After eighteen months or so of no Ikebana lessons, the first days of classes in Tokyo’s Sogetsu School reminded me of how little I remember. I am glad I’ve chosen to start again from Book 1 Lesson 1.
I am a beginner. Now I am relearning anything I thought I had acquired. Though I love the art form and have an aptitude for it, I’m not the least bit adept. I don’t have the skill sets and techniques on auto pilot as the advanced students or master teachers do. Among other highly demanding things, the teachers must know and be able to execute every design in the entire curriculum backwards so that students may view their demonstrations from the front.
Luckily I have some sensitivity to the Japanese aesthetic and desired form, but I’ve got a long way to go to develop my eye. A few millimeters makes all the difference between oh yes and nope, not quite. I can see it after it’s corrected, but I can’t always see what’s needed—not yet.
When Sakaguchi-sensei, the International Class’s master teacher for the day, comes by for her critique and asks me how I feel about my effort, I say, “Well, I did it without a lot of help. That’s progress. But I’d give it a B minus. It’s not terrible, but it’s not exactly right either.” For some reason she and her assistant Euguchi-sensei find this incredibly funny. Then she reaches over, nudges two blossoms slightly, and still laughing says, “There. Now it’s an A.”
I have everything to learn about the manipulation of plant materials to achieve the desired form. Though I had wonderful tuition from my Vancouver teacher, Mrs. Sally Yukawa, and was fortunate to use authentic materials she was able to take in season from the Japanese gardens of her friends in Richmond, I’ve barely begun. I know this. And I don’t mind. I’m where I am and going from there, learning more each day with joy.
Think about learning to play the piano. A beginner starts with C-major scale and stumbles through “Twinkle, Twinkle Little Star” based on the French song “Ah, vous dirai-je, Maman.” However, a master teacher knows all the scales—major, minor, modal, chromatic—as well as Mozart’s 12 variations on that Twinkle Twinkle theme—and so much more in the piano repertoire. A master executes that flawlessly from memory. In addition, that master stays honed with practice, practice, practice and more practice.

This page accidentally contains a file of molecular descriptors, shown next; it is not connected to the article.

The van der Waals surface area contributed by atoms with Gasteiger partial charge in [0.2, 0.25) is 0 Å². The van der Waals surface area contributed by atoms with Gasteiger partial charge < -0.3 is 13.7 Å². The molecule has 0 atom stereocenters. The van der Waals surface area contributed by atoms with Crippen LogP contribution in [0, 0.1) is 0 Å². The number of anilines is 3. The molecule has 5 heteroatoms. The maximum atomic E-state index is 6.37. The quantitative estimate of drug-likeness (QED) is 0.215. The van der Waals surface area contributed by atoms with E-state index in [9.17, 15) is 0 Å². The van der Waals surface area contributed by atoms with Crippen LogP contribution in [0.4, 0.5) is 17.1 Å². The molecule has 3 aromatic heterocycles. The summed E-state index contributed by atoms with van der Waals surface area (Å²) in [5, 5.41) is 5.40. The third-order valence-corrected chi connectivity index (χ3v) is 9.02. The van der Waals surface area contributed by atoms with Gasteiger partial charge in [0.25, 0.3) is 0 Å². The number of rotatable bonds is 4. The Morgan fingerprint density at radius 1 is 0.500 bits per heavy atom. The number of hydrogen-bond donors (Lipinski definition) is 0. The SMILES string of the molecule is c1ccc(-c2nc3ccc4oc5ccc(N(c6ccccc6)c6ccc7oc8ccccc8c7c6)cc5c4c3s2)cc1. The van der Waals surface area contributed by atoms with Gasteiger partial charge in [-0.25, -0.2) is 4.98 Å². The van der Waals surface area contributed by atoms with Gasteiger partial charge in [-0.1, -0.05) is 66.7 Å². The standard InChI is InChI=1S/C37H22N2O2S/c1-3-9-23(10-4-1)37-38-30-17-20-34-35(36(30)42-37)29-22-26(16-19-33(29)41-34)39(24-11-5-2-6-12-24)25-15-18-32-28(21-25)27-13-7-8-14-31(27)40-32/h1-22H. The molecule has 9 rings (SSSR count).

Every day the routine is the same. Students enter, take a number, register and pay for the lesson in order, receive a yellow ticket, choose their materials and then hand in their yellow ticket. There’s an art to getting a low number and being among the first to snag the best blooms and branches, too.
Once they have their materials, students work at their individual lessons while the teacher and assistants monitor and, if necessary, advise and correct their progress.
After an hour the master teacher offers a demonstration. Although it’s a rare occurrence, once in a while it’s heartening to see how it’s handled when a branch refuses to conform to the master teacher’s wishes or a blossom plops out of an arrangement just as mine did repeatedly one day this week.
After the demonstration the master teacher for that day speaks briefly with each student. Japanese pedagogy is not known for effusive praise or nourishing of self-esteem. Depending on the personality of the teacher, he or she may offer curt feedback like “practice more.” Others are more generous with specific encouragement and practical direction. In the first week I was happy to get, dai-jōbu desu, gud baransu, kirei, and suteki desu. (It’s fine. Good balance. Beautiful. It’s splendid.)
Of course, I know I’m the kid who’s been asked to perform “Twinkle Twinkle” for the adults who all cringe a little but clap and cheer. Never mind. I’ll choose to feel a little chuffed. I’ve worked for it. I’ll take the bow.